Warning Signs of Paresthesia
A 51-year-old lady has all of typical features easy for paresthesia to happen: 1. small mouth; 2. dental phobia; 3. periodontitis.
Small mouth does not allow us to use #2 sensor. The sensor #1 does not show the Inferior Alveolar Canal (IAC) apical to the affected tooth (#30 in Fig.1). The PA was taken 4.5 years ago. Fig.2 is taken immediately prior to extraction and immediate implant. Fig.3 is design of implant placement based on the previous X-ray. Retrospectively, a new PA or preferably CT should have been taken. Gingiva may have recessed in 4-5 years, particularly with periodontal patients. Soft tissue landmark may be not reliable.
After extraction, a 2 mm pilot drill is placed 17 mm from the gingival margin, it looks close to IAC (Fig.4). At the time of surgery, it felt maybe alright if the depth is controlled tightly for further osteotomy. Taking intraop PA is not an easy task even with sensor 1. Several exposure has to be done for every step. This is a warning sign. Retrospectively, the osteotomy should be confined to the apex of the socket (pink).
Infiltration anesthesia was administered initially. When osteotomy increases in diameter, the patient experienced pain. Block anesthesia was added. Retrospectively, block anesthesia should not been done. Instead shorten osteotomy or perform socket preservation (2).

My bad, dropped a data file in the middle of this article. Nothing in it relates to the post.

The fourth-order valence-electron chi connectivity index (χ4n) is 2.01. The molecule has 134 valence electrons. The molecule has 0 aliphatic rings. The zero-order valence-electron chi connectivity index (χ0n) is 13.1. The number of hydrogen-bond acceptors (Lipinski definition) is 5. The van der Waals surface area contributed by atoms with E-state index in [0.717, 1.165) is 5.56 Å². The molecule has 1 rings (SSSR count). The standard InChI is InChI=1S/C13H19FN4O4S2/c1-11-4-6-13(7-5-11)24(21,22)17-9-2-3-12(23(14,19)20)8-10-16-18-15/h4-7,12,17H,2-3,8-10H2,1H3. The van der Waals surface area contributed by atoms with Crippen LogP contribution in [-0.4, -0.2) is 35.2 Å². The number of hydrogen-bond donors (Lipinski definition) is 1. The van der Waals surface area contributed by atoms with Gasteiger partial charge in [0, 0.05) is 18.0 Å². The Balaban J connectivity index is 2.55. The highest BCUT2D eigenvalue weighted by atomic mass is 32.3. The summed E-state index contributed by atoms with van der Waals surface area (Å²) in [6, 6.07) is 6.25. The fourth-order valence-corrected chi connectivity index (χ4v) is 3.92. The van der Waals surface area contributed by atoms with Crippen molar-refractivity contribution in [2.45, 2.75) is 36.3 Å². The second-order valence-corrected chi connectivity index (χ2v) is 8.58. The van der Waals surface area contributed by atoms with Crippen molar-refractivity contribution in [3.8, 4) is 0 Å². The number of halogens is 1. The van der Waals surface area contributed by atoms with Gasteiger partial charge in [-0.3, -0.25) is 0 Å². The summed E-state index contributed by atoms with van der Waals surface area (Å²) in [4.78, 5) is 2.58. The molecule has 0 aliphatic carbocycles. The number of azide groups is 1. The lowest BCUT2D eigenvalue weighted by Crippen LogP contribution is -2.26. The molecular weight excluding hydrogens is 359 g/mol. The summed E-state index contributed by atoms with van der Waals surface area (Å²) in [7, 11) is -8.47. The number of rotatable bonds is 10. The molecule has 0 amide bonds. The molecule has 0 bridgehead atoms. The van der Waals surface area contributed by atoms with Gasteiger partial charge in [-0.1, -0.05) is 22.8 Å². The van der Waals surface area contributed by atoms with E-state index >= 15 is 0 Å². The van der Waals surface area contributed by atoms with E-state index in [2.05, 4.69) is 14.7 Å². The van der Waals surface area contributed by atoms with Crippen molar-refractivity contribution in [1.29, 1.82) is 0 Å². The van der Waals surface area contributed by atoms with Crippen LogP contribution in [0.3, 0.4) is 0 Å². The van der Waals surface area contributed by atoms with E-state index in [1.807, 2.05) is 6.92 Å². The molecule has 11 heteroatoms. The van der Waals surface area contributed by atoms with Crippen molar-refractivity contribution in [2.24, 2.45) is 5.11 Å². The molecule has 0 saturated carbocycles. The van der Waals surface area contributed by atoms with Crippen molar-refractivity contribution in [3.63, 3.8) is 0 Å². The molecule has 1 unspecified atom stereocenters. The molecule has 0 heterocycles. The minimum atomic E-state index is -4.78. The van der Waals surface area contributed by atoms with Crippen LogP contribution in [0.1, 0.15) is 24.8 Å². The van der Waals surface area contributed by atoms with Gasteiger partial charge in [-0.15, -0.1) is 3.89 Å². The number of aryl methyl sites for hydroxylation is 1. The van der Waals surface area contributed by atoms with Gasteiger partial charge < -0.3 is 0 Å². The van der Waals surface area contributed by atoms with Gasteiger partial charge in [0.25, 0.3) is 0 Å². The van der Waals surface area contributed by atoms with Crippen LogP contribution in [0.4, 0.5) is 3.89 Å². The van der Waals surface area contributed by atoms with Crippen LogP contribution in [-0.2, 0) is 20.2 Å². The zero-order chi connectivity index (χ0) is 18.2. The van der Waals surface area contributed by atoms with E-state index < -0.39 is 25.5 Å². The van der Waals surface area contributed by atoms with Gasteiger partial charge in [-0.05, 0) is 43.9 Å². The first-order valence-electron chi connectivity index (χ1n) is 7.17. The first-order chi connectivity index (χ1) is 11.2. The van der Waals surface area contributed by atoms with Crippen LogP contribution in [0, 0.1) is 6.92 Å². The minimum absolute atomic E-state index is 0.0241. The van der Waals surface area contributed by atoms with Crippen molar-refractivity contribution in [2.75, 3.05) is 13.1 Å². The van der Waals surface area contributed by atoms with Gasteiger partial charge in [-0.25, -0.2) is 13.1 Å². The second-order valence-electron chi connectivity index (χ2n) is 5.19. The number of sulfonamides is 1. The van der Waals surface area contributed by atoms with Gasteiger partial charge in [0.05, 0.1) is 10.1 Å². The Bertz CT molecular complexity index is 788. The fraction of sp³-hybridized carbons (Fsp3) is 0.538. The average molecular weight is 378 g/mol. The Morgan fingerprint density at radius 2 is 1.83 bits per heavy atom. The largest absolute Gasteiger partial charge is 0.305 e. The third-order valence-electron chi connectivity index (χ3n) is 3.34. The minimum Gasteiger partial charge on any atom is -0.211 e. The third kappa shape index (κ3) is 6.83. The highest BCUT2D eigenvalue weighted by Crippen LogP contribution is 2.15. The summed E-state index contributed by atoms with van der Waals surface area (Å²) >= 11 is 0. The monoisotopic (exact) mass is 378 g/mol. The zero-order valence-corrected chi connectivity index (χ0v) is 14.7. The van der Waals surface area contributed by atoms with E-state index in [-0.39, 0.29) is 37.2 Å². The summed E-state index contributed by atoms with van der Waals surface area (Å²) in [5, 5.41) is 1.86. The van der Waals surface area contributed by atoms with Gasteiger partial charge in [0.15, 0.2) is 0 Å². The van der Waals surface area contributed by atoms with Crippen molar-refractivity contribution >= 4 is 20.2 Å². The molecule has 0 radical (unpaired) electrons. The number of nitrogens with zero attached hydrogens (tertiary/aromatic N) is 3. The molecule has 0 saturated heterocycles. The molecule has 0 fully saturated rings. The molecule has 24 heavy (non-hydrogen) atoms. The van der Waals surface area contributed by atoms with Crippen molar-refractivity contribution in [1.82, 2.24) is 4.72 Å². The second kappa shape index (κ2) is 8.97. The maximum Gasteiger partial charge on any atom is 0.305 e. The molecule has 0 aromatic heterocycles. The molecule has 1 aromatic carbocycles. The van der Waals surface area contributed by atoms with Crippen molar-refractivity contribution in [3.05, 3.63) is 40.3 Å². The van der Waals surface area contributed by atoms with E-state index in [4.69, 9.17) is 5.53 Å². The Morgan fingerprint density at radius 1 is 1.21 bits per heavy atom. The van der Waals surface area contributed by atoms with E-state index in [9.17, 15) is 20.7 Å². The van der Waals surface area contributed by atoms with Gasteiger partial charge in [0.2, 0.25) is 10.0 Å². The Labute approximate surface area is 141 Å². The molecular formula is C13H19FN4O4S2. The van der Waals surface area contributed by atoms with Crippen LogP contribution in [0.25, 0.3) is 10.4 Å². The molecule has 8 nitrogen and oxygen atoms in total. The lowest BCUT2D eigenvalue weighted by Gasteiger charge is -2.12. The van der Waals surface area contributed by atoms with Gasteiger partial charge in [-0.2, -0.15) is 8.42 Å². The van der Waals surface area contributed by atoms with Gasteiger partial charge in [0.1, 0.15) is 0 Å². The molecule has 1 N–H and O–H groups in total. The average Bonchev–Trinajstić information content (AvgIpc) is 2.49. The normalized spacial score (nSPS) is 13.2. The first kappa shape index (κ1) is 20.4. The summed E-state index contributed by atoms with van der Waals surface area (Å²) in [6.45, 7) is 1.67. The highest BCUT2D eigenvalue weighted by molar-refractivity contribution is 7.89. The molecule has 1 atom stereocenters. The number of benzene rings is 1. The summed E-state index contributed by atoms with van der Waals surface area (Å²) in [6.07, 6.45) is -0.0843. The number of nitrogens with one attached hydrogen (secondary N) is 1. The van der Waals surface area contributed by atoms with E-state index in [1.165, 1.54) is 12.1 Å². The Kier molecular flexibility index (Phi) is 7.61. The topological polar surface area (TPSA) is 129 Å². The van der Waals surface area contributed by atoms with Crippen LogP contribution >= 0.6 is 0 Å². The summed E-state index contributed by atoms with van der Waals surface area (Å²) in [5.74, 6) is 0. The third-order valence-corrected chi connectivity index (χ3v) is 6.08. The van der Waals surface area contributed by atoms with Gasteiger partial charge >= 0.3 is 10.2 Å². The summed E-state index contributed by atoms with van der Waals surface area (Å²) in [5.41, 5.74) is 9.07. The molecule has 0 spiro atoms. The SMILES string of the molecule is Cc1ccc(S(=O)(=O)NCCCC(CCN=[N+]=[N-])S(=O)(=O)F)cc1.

By the time of 5 and 6 mm taps are placed, they touch IAC (Fig.5,6, respectively). In fact, the finding was ignored at surgery. A 6x17 mm tissue-level implant (Fig.7) is not placed as deep as the corresponding tap (Fig.6), because of high torque and pressure felt by the patient. A short abutment is placed for immediate provisional to hold the existing partial in place.
Four to 5 hours postop, the patient reports paresthesia. The following day, she returns. Panoramic X-ray is taken (Fig.8), which is consistent with Fig.7. In order to achieve the best possible outcome, the implant is removed, cut short ~ 3 mm and placed back (Fig.9). CT shows that bone has been pushed to IAC (Fig.10 (sagittal), 11 (coronal)).
The patient returns for restoration 4.5 months postop. Anesthesia has long gone. It is still difficult to place No.1. sensor deep (Fig.12). On April 1, 2015, the permanent crown is cemented; the lower partial denture is seated smoothly.
Six months post cementation at #3, the patient plans to convert the lower RPD into implant restoration (#20, 25, 26, 28, 29).
Return to Professionals,
Lower Molar Immediate Implant,
Xin Wei, DDS, PhD, MS 1st edition 11/22/2014, last revision 08/19/2016